Given that the state is an inherently coercive institution, holding the power to legislate and enforce legislation, it is therefore inevitable that the government will, through political trickery and economic lies, undermine a sound money system in favor of the inflation facilitating fiat money system. This is why the state’s most preferred monetary system is one based on fiat currency protected from competition by legal tender laws as opposed to sound money by monetary freedom.
The Great Upgrade: Website technologies in the pandemic – Alexandros Ragoussis, Jonathan Timmis
Digital technologies have played a crucial role in helping firms weather the worst of the COVID shock. This column uses a dataset containing information on 150 million active websites around the world to measure the impact of COVID-19 on technology adoption. The authors find that the timing of lockdowns strongly predicts increased use of e-commerce and online payment technologies. The shock appears to have resulted more in a trend shift than a shift in levels, suggesting that COVID-19 may have transformed the trajectory of online market growth.
***The Demographics of Financial Doom – Charles Hugh Smith
Whether we admit it or not, collapse is the default “solution.” That destiny has already been written by demographics.
The saying “demographics is destiny” encapsulates the reality that demographics–rising or falling trends of births and deaths–energize or constrain economies and societies regardless of other conditions.
Demographics are long-term trends, but the trends can change relatively rapidly while policies remain fixed in the distant past. This disconnect between demographic reality and policies has momentous future consequences. An appropriate analogy is the meteor wiping out the dinosaurs; in the case of demographics, this equates to the complete financial collapse of the retirement and healthcare systems.
As this article below mentions, extrapolating the high birth rates and falling death rates of the 1960s led to predictions of global famine.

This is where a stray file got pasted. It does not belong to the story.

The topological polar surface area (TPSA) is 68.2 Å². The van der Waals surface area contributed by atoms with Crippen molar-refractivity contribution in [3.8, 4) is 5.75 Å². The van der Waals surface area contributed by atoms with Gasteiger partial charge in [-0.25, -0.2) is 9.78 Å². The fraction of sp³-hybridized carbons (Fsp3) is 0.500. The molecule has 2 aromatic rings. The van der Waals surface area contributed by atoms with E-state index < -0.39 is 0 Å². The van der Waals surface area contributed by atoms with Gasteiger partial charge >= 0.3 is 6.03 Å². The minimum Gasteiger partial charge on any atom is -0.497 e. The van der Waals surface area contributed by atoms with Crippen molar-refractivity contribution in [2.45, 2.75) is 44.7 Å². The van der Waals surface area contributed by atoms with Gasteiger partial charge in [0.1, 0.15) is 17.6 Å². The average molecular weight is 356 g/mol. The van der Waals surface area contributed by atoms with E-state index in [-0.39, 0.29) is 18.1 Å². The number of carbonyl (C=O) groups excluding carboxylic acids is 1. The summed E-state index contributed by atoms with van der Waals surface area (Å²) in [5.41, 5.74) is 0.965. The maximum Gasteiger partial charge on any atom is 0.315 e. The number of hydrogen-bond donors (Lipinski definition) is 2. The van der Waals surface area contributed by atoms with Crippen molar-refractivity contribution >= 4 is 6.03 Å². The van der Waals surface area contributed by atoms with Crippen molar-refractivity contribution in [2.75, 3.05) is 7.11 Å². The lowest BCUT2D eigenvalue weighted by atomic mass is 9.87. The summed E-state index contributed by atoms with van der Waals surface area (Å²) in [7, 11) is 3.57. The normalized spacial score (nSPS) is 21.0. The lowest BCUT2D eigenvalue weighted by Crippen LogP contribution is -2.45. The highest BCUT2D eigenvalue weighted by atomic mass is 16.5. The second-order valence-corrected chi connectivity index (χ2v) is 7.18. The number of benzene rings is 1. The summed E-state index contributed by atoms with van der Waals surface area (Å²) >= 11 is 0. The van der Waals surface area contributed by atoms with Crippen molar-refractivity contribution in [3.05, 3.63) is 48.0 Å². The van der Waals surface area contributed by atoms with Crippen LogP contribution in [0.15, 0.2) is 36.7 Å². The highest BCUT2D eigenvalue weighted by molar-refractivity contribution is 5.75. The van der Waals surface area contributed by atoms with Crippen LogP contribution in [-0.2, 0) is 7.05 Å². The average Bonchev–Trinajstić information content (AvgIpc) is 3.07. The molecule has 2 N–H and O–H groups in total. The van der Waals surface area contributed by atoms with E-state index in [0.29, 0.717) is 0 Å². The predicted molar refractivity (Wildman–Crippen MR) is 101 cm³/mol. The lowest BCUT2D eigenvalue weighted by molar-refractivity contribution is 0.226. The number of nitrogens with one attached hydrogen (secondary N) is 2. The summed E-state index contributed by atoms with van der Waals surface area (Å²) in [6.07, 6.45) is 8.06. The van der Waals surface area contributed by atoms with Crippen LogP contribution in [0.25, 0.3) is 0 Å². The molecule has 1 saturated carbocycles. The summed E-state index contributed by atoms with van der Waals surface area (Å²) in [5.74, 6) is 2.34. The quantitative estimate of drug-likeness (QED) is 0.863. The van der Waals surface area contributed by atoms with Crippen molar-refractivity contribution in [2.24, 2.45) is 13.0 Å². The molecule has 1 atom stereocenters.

As death rates declined and women’s educational and economics prospects brightened, birth rates fell, a trend that now encompasses most of the world.
As a result of the Green Revolution (hybrid seeds and hydrocarbon-based fertilizers), the Earth supports more than twice as many humans as were alive in the 1960s (3.5 billion then, 7.9 billion now).
Now the problem is a shrinking working-age population that will be unable to support the financial and healthcare promises made to the retired generations.
What we know about the wage inflationary channel – Elena Bobeica, Matteo Ciccarelli, Isabel Vansteenkiste
The recent inflation increase across advanced economies has rekindled a debate about the risk of wage–price spirals. This column looks at pass-through from labour cost to price inflation for the US and euro area countries, and finds that the risk is state dependent. Wage–price spirals are less likely with low inflation and anchored expectations. The pass-through is also shock-dependent, being larger with demand shocks. Finally, the degree of pass-through is linked to secular trends mostly outside the control of central banks.
Why It’s Looking More like the 1970s than the 1950s.- Joseph Solis-Mullen
Last July when a team of White House economists issued their analysis of the predicament the US economy was mired in, the historical parallel they landed on was the immediate years following the Second World War. In their telling, it was similar supply shortages and pent-up demand that was causing all the inflation. Once resolved, a golden age of 1950s good growth and low inflation awaited. Alas, with the Russian invasion of Ukraine, a decade more analogous to the 1970s is likelier than ever before us.
Then as now, much of the damage has been self-imposed.